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Dow and oil prices set records; other indexes and tech sink

An American flag flies in front of the

An American flag flies in front of the New York Stock Exchange on Wall Street on Oct. 8, 2014. Credit: AP / Mark Lennihan

More big gains for blue-chip banking and oil stocks pulled the Dow Jones industrial average to another record high Thursday, but most other U.S. stocks headed in the opposite direction.

Technology companies are plunging and on are track for their biggest loss in two months. High-dividend stocks are also trading lower as bond yields rise.

ON WALL STREET: The Dow was up 68.4 points, about 0.4 percent, at 19,191.9, a record. The Standard & Poor’s 500 index lost 7.7 points, about 0.4 percent, to 2,191.1. The Nasdaq composite sank 72.6 points, about 1.4 percent, to 5,251.1.

OIL PRICES: Oil prices rallied again and reached their highest level since mid-October. As markets closed, the price of U.S. benchmark crude was up $1.52 at $51.86 a barrel in trading on the New York Mercantile Exchange. The contract surged $4.21 on Wednesday, the biggest one-day gain since February. In London on Intercontinental Exchange Europe, Brent crude, the international benchmark, rose $1.91 to $53.75 a barrel.

BANKS BOOM: Bond prices continued to tumble, sending benchmark yields higher. The yield on the 10-year Treasury note rose to 2.44 percent from 2.38 percent, its highest since July 2015. That sent bank stocks higher because higher bond yields are linked to higher interest rates, which allow banks to make more money from lending. The Goldman Sachs Group became the biggest gainer on the Dow this year as it rose $5.79, or 2.6 percent, to $225.08 and JPMorgan Chase picked up $1.47, or 1.8 percent, to $81.64. Goldman is trading at its highest price since 2007.

STRONG DOLLAR HURTS TECH: After a big gain Wednesday, the dollar slipped to 114.03 yen from 114.22 yen. The euro rose to $1.0649 from $1.0599. In the last few weeks the dollar has reached a 13-year high compared to other currencies. A strong dollar hurts profits and sales for companies that do a lot of business overseas, and the technology companies on the S&P 500 get almost 60 percent of their revenue outside the United States. Facebook skidded $2.74, or 2.3 percent, to $115.68 and chipmaker Analog Devices dropped $4.53, or 6.1 percent, to $69.71. Microsoft lost 95 cents, or 1.6 percent, to $59.31.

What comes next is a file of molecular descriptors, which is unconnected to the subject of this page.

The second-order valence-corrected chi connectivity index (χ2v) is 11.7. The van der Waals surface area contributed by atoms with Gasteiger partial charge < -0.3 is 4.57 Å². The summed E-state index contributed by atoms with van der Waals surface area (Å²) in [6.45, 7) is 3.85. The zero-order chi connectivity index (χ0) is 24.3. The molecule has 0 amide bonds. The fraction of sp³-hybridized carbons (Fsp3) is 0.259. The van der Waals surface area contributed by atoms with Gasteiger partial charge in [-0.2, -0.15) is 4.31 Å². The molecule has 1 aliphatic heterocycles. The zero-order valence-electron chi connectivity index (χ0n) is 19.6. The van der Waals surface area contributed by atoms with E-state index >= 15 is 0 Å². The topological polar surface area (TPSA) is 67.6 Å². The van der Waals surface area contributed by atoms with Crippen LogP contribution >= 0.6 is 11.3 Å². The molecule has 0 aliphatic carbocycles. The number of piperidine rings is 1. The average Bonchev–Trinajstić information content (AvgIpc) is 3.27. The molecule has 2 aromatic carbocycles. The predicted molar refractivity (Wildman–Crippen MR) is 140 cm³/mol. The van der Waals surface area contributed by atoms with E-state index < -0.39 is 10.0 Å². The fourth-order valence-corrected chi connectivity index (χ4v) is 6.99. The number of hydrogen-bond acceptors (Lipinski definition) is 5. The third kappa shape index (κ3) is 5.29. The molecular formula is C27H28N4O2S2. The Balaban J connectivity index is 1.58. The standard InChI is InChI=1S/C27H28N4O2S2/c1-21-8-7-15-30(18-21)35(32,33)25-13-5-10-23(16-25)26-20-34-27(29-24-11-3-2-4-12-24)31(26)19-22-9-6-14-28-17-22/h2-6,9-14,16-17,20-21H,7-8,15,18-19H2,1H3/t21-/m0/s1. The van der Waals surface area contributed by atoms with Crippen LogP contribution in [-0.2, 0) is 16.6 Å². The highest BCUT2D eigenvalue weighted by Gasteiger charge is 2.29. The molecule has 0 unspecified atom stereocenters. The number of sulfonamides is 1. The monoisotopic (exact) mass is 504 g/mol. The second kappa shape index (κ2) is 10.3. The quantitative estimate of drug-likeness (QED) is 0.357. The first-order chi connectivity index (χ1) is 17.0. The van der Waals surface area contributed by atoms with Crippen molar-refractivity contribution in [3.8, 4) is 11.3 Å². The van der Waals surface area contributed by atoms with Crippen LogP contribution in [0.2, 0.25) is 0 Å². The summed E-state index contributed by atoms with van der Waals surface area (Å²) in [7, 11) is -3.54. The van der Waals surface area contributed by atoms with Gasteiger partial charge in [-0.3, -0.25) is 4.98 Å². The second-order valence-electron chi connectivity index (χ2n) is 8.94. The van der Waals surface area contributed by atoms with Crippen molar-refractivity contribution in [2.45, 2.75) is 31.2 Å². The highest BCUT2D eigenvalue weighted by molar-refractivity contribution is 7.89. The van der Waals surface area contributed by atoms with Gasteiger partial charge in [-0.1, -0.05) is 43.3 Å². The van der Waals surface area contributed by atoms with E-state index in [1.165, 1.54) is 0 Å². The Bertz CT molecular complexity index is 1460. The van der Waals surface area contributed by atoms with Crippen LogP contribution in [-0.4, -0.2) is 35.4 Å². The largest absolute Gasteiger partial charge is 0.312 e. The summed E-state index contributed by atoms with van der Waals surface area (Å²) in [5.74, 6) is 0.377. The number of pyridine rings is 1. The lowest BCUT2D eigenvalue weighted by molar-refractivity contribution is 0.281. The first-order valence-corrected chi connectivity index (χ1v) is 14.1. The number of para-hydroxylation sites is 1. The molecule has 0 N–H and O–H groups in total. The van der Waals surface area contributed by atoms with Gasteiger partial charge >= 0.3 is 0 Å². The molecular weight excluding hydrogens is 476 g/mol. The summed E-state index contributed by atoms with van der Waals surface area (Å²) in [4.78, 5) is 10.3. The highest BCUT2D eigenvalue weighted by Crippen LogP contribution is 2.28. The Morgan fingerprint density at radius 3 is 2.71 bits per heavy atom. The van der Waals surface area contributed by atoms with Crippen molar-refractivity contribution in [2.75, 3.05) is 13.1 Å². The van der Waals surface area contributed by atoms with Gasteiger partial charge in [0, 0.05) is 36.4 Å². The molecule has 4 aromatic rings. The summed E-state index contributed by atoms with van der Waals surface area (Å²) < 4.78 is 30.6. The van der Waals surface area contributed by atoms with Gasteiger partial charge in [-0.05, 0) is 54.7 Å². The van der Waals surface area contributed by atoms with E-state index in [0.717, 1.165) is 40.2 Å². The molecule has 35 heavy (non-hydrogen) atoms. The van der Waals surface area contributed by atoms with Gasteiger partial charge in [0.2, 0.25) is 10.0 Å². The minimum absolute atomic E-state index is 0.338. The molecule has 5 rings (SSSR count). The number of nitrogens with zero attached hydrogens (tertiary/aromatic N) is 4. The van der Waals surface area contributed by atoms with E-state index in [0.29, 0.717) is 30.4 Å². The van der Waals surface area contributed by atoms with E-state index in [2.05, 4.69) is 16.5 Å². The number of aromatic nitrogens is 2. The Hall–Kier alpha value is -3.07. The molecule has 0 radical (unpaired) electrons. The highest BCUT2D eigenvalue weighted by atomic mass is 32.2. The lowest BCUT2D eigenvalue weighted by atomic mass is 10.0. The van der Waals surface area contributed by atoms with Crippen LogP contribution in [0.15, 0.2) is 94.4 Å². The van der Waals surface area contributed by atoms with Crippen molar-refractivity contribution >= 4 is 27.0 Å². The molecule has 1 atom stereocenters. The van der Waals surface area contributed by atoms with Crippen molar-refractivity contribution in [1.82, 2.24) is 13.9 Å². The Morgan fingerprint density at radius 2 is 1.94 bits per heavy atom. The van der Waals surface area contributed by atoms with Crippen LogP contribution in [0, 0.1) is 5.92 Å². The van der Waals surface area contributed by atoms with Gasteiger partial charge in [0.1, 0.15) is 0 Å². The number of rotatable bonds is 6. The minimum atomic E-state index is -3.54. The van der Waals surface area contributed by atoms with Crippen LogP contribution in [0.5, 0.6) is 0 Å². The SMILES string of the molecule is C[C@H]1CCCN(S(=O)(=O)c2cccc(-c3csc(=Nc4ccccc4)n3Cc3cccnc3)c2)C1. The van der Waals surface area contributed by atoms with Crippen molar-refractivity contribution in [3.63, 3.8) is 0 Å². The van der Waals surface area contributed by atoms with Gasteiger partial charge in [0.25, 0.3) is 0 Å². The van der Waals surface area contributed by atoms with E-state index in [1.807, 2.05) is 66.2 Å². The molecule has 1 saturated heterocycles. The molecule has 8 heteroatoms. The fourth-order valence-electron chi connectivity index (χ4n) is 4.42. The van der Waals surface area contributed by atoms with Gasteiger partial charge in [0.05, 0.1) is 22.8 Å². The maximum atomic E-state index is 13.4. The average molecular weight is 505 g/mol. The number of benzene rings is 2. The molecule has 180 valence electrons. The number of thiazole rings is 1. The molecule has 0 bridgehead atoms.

LOOKS FAMILIAR: Stocks are largely following the pattern that has held since the presidential election, with banks and industrial companies gaining ground. Technology companies are falling. So are stocks that pay large dividends, like utilities and real estate companies, as rising bond yields make those stocks less attractive to investors who are seeking income.

ANALYST’S OPINION: A big postelection rally has faded in the last few days, but analyst Karyn Cavanaugh, senior market strategist for Voya Investment Strategies, thinks major indexes will move higher. She noted that corporate earnings grew in the third quarter for the first time in more than a year, and U.S. manufacturing has been recovering.

“We’ve been so starved for anything that could even resemble growth,” she said. “If the U.S. is doing better, then that’s going to help the whole entire global economy do better.”

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